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August 14, 2022

Newly discovered dinosaur named for Hopkins postdoc

By Mali Wiederkehr | February 3, 2011

A new dinosaur species was recently named for Hopkins postdoctoral student Marina Suarez and her twin sister Celina Suarez. Its name, Geminiraptor suarezarum, or “Twin Predatory Thief of the Suarezes,” honors the 29-year-old twins whose geology work led to the discovery of a rich bone site near Green River, Utah.

“My research was on understanding the depositional environment and stratigraphy (rock sequences) of that locality, which also involved me looking at areas lateral to the site. I found the site because we saw a gully with steep sides which is ideal for looking at stratigraphy,” Marina Suarez wrote in an email to The News-Letter.

When the sisters went to investigate the site, they found bones jutting out the side of a cliff. “There is a lot of material there but not all of it is diagnostic,” Suarez wrote. Skull parts are diagnostic, and the animal was designated as a new species by a partial maxilla that was found at the site.

The new species is believed to have lived in Utah 125 million years ago, making it one of the oldest dinosaur species ever identified. James Kirkland, a paleontologist with the Utah Geological Survey who worked with the Suarezes was quoted in a Hopkins press release as saying that “the recently discovered genus is one that is entirely new to science.”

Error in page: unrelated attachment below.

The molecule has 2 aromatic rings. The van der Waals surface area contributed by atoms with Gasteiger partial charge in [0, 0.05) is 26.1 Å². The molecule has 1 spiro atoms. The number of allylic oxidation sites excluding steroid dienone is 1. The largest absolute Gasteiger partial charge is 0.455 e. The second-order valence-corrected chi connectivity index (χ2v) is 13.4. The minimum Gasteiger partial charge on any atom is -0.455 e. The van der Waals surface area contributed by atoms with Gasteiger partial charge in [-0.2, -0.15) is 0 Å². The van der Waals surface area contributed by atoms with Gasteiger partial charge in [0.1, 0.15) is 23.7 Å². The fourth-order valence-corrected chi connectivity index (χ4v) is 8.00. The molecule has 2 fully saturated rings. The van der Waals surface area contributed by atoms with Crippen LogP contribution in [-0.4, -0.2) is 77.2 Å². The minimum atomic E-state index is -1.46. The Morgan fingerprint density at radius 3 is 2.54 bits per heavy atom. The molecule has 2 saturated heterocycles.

Research on Geminiraptor suarezarum indicates that this carnivorous dinosaur stood at six to seven feet tall and had large eyes and dexterous claws. It also had a very large upper jawbone, which may have helped it vocalize. Based on the ratio between its cranial capacity and body, it was more intelligent than other dinosaurs.

The site where the bones were found, called Crystal Geyser Dinosaur Quarry area, is now referred to as the “Suarez Sisters’ Quarry.” It hosts Utah’s second largest collection of preserved dinosaur bones.

“There are many more bones to prepare and describe, and more to excavate. So this is probably not the only new species there,” Suarez wrote regarding the site.

Utah contains a large quantity of dinosaur remains. Geminiraptor suarezarum is the eighth new dinosaur species identified there this very year.

“[Geminiraptor suarezarum] comes from the Early Cretaceous, which is an interesting time in the climate history of the Earth because it was much warmer during this time and many consider the Cretaceous a greenhouse world,” Suarez wrote.

The bone deposits indicate that several different species of dinosaurs from this time period had gathered at the site, which was near a water source.

Although Suarez does not plan to continue studying the species, she intends to return to Utah in the near future in order to continue studying the paleoclimate and paleoenvironment represented by the rocks where Geminiraptor suarezarum was found. Studying rocks containing dinosaur remains can reveal crucial information about the physical conditions and habitat in which dinosaurs lived.

Researchers Phil Senter, Jim Kirkland, John Bird and Jeff Bartlett are currently studying Geminiraptor suarezarum in the hopes of unraveling new information about the species. Some of the bones that the sisters found are now exhibited at the College of Eastern Utah Prehistoric Museum.

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